Surviving Your First Exam

May 26, 2016

exam

If you’re new to study this semester, it can be daunting approaching your very first end of semester exam. For many they are an inevitable part of your studies. But they needn’t be as terrifying as they seem. With a little bit of preparation you can really kick some serious exam butt. Here’s some tips to help get you through.

1. Study only what is relevant

No exam will cover absolutely everything in the unit. Try and gather as much information as you can on what will be in the exam. Ask for help from your lecturer, go over past exam papers, and if possible gain information on the structure of the exam (e.g essays, short answer questions, multiple choice etc.).  And while you won’t be able to predict everything in the exam you will be able to get a sense of what might be the key areas to really focus on, and for what areas, a broader understanding will suffice.

2. Take breaks in between studying

Don’t try and learn everything all at once. Take regular breaks, go outside and get some fresh air. It will help you refocus, retain more knowledge and overall make you more productive.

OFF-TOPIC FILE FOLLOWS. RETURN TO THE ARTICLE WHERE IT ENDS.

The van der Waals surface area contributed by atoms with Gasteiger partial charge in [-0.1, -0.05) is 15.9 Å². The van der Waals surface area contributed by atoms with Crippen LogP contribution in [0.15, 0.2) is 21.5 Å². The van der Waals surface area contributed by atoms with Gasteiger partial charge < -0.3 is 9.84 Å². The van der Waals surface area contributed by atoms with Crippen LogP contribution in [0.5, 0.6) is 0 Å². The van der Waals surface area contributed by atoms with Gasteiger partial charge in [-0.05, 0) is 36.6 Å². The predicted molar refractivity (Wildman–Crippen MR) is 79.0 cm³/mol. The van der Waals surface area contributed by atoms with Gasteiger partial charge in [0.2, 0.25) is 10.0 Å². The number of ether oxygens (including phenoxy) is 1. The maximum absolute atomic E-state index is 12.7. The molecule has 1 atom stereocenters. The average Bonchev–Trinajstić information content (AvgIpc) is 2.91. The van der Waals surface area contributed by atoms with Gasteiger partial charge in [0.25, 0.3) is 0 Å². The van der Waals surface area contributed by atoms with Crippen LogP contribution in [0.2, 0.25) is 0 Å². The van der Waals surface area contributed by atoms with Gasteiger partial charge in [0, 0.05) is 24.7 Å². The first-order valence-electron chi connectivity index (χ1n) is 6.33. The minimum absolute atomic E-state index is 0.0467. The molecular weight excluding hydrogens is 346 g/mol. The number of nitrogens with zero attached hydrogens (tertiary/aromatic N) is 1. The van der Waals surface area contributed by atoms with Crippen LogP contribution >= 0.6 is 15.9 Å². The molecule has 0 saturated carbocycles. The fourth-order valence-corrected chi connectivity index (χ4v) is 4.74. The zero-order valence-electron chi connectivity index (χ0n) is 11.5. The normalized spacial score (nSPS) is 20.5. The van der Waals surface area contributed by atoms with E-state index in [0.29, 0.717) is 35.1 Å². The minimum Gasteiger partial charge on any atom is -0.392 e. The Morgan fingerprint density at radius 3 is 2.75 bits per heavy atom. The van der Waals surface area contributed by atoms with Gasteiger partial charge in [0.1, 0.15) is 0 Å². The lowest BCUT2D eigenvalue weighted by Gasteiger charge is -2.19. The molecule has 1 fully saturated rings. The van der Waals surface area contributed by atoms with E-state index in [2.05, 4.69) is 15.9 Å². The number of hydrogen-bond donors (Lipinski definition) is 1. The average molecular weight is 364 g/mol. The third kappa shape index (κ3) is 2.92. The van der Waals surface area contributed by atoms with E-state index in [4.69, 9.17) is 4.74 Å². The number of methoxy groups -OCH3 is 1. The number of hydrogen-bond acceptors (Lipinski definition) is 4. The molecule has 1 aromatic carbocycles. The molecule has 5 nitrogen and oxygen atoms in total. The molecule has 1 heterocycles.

3.Give yourself enough time for studying

Don’t leave things to the last minute and just try and cram everything in. This may be a challenge if you have multiple exams and end of semester assignments, but try and start your study period early enough to allow you to absorb information properly. Even if it’s a little bit at a time – start early!

4. Be prepared

This might seem obvious, but make sure are prepared for the actual exam. Find out what you are allowed to take or not take into the exam. Make sure you know exactly where your exam room is and if you need to travel there, allow yourself plenty of time to get there. Prepare everything you might need to take the night before, so you don’t have to rush the next day.

5. Eat right

During study week, make sure you eat a healthy balanced diet. Late night sugar binges will work against your brain not for it, despite the initial surge of energy they will give you. Feed you, feed your brain.

6. Work on your exam technique

Come up with a plan for attacking the exam before you sit in the exam room. Work out what type of questions you should tackle first, how best to use any reading time allocated, and how to divide up the allocated time.

7. Get Plenty of Sleep

It may seem counterintuitive, but trying to cram late into the night before your exam will work against you. When you are tired, you are less likely to retain information and recall it in the heat of the exam moment. Sleep, rest and recharge before the exam.

8. Plan

Make a study plan for revision. Know what you need to learn and allocate time to it in blocks. Also allow time to fit in other commitments be they social, work, family or even other assignments.

 Ultimately exams are an opportunity to reflect and what assess what you’ve learnt and a reminder that you’ve achieved a milestone by completing the semester. Plan, prepare and there’s no reason why you shouldn’t pass with flying colours!




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